How to design a CorDapp: A Bond issuance example

September 08, 2021

In the Venture Development team, we regularly get founders who want to build blockchain applications and we get why! The advantages of decentralisation, immutability and security are hard to resist.

However, many times CorDapp builders forget it’s important to build a solution that needs the advantages of blockchain, especially a permissioned-private ledger like Corda.

Additionally, this permissioned nature adds complexity regarding how you got-to-market with your CorDapp. In DLT solutions your customers will be a part of or need access to your distributed network. This needs to be factored into the design decisions when creating your business logic and defining your network participants.

Finally, when building in a distributed fashion it is important to understand how these applications work. As there will be multiple parties transacting, you will need to be able to explain to developers, users and maybe even investors what is happening in your CorDapp, and how it adds business value.

In the Venture Development programme, we try and promote ‘Design Thinking’ methodologies, this is where you seek to understand the problem you are solving and iterate to quickly validate any proposed solutions. A part of this process is wireframing a solution to validate it with customers and will help you solve the problems described above.

To help you do this, we have created a 7 step design pattern video guide, this allows you to quickly design your CorDapp on paper and validate that are wanted and needed. It is based on CorDapp Design Language (CDL), which is a common way to draw your CorDapp.

7-step video guide to designing your CorDapp using a bond issuance example

Use this video guide and accompanying design document to showcase your approach to designing a CorDapp. In this guide, we’re using a bond lifecycle use-case as an example.

Click here to access the design document. You should complete this as an outcome of following the video guide. 


See R3 Solution Engineer, Jon Scialpi, describe the steps to come in this video guide.


  1. Summarise your use-case and Corda value proposition.
  2. Define the terminology of your use-case.
  3. Define the asset lifecycle.
  4. Draw your CorDapp Design Language (CDL) diagrams.
  5. Draw your Business Process Modelling Notation (BPMN) diagram.
  6. Choose a network.
  7. Network topology.

Step 1 & 2: Summarise your use-case and Corda value proposition and defining key terms

In this step, you will visualise the steps in a business process that your CorDapp will streamline and define the key terms of your use-case. This will give your readers context to better understand your CorDapp.

What now?

Define the key terms for your use-case and the asset that’s evolving in your use-case, and demonstrate the value-add of Corda in your solution.

Step 3: Define the asset lifecycle

In this step, you will define how the asset will evolve by drawing ‘happy paths’ for asset evolution. These are the correct paths your asset should evolve along in your use-case.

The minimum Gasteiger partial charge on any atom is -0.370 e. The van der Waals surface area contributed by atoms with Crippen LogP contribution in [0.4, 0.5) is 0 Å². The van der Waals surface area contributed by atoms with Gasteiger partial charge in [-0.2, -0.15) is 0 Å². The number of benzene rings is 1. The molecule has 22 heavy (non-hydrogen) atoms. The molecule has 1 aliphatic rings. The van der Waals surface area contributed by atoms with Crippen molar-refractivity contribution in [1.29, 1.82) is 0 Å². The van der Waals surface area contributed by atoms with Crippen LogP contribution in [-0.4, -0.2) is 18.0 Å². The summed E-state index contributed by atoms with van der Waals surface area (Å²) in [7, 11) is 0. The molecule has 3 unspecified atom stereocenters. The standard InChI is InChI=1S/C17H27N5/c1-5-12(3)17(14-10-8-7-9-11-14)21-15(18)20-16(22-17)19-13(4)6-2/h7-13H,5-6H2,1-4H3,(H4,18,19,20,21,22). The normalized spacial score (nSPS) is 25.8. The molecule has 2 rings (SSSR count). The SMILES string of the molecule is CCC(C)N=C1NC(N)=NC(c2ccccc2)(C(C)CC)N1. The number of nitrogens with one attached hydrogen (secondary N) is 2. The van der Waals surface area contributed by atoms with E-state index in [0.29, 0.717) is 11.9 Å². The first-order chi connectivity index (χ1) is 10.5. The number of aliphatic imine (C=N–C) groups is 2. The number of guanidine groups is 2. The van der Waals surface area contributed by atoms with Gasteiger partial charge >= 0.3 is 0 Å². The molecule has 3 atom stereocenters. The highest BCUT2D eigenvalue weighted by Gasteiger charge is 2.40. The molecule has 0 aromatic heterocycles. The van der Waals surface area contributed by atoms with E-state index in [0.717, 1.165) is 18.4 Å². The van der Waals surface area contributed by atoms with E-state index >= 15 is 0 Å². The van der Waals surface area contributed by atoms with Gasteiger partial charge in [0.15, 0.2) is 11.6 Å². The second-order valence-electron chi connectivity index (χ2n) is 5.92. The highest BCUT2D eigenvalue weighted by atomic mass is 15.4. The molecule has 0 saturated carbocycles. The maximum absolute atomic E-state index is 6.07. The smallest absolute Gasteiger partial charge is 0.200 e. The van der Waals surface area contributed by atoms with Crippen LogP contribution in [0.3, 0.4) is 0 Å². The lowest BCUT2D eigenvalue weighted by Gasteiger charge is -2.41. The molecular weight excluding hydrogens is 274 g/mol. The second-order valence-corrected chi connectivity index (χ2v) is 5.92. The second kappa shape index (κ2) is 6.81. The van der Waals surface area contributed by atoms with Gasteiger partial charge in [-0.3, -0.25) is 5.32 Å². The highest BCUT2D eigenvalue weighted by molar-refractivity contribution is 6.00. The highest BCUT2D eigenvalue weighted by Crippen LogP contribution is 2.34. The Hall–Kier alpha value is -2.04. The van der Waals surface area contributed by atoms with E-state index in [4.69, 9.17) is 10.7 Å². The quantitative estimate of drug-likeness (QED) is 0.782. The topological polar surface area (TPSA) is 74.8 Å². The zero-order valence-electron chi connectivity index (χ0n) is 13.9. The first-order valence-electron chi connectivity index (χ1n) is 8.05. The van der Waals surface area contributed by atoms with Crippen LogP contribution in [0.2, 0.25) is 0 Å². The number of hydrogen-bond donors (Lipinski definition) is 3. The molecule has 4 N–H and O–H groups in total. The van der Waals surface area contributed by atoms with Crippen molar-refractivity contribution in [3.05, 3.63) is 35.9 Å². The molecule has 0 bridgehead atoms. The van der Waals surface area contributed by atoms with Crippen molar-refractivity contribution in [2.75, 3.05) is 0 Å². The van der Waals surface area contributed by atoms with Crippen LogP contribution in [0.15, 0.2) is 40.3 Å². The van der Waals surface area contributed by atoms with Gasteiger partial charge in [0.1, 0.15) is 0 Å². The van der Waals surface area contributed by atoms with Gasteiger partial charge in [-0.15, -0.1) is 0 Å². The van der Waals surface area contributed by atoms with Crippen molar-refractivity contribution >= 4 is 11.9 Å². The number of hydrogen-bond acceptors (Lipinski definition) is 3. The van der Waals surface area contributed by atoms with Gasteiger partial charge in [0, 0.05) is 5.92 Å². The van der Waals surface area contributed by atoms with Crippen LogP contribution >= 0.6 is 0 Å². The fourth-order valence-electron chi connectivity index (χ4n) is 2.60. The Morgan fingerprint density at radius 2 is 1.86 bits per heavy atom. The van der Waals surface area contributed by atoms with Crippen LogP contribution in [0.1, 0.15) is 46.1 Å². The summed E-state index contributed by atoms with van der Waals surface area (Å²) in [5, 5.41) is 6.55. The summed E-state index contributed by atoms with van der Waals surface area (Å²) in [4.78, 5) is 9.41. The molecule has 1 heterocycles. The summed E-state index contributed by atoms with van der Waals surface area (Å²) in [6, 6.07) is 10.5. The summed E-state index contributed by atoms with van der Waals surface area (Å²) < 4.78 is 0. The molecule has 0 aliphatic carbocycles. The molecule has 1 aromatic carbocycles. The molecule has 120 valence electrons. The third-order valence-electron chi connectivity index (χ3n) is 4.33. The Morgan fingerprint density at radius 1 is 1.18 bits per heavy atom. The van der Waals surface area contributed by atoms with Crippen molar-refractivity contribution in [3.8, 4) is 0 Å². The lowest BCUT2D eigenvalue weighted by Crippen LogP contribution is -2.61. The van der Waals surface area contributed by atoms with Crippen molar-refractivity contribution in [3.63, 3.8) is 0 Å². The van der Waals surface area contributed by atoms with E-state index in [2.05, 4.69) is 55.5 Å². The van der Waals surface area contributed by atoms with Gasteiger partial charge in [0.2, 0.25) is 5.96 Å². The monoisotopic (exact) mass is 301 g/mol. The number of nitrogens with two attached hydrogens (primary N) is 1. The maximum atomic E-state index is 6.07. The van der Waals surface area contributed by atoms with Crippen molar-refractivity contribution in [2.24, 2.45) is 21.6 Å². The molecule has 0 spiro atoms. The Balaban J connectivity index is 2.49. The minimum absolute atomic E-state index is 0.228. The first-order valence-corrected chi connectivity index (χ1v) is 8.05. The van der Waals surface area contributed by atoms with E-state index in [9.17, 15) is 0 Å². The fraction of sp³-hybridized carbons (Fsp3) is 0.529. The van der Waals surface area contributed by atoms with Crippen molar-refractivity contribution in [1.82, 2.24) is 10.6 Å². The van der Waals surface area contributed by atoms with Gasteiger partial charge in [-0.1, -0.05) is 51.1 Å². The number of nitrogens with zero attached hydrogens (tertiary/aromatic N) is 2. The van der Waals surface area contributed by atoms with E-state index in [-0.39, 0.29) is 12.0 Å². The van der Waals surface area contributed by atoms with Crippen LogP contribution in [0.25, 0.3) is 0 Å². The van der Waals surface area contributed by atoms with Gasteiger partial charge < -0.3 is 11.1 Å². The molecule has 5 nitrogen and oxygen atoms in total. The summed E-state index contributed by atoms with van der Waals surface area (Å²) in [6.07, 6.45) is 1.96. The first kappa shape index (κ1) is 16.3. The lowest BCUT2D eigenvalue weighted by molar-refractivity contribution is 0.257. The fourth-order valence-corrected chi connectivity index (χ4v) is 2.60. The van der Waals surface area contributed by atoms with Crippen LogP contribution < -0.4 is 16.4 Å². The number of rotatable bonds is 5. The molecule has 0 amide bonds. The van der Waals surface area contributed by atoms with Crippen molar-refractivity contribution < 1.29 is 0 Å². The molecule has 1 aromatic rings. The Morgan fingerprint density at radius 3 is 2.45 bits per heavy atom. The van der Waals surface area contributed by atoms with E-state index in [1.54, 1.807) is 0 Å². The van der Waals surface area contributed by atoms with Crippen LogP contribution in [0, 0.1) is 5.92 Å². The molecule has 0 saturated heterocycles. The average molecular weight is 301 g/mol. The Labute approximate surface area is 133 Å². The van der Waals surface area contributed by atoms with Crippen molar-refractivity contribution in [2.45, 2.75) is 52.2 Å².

What now?

Define what is happening to your asset at every stage of your business process.

Step 4: Draw your CDL

Now you know the asset lifecycle and the evolution of it along it’s ‘happy path’, you can formalize the CDL. The following video will take you through one example of how to turn the ‘happy path’ of your asset evolution into a full CDL diagram with command and flow constraints:

What now?

Complete your CDL diagrams for all asset evolutions.

Step 5: Draw your BPMN diagrams

You should now have your CDL diagrams which showcase how the Corda aspects of your solution work. The Business Process Modelling Notation (BPMN) diagrams that you’ll create in this step will allow you to understand how non-Corda elements interact with your solution and the full business process of your solution.

What now?

Aim to showcase the whole business process for your solution from off-ledger process and Corda process using the BPMN.

Step 6 & 7: Choose a network and network topology

Once you know who the participants are and the asset that’s evolving, you need to decide the network type you will use and how the various participants will interact with your network.


You should now have a complete overview of your business process on Corda and the participants who are transacting. This will help you explain to developers and customers the value of your solution and the value of using Corda.

What next?

This guide shows a very simple approach to designing CorDapps, but the concepts apply to any CorDapp you want to build. You can now build your application, showcase the value to customers, and move forward in validating the design of your solution.

Check out our other resources on how to approach CorDapp design:

Corda Bootcamp — YouTube series on how to build your first CorDapp.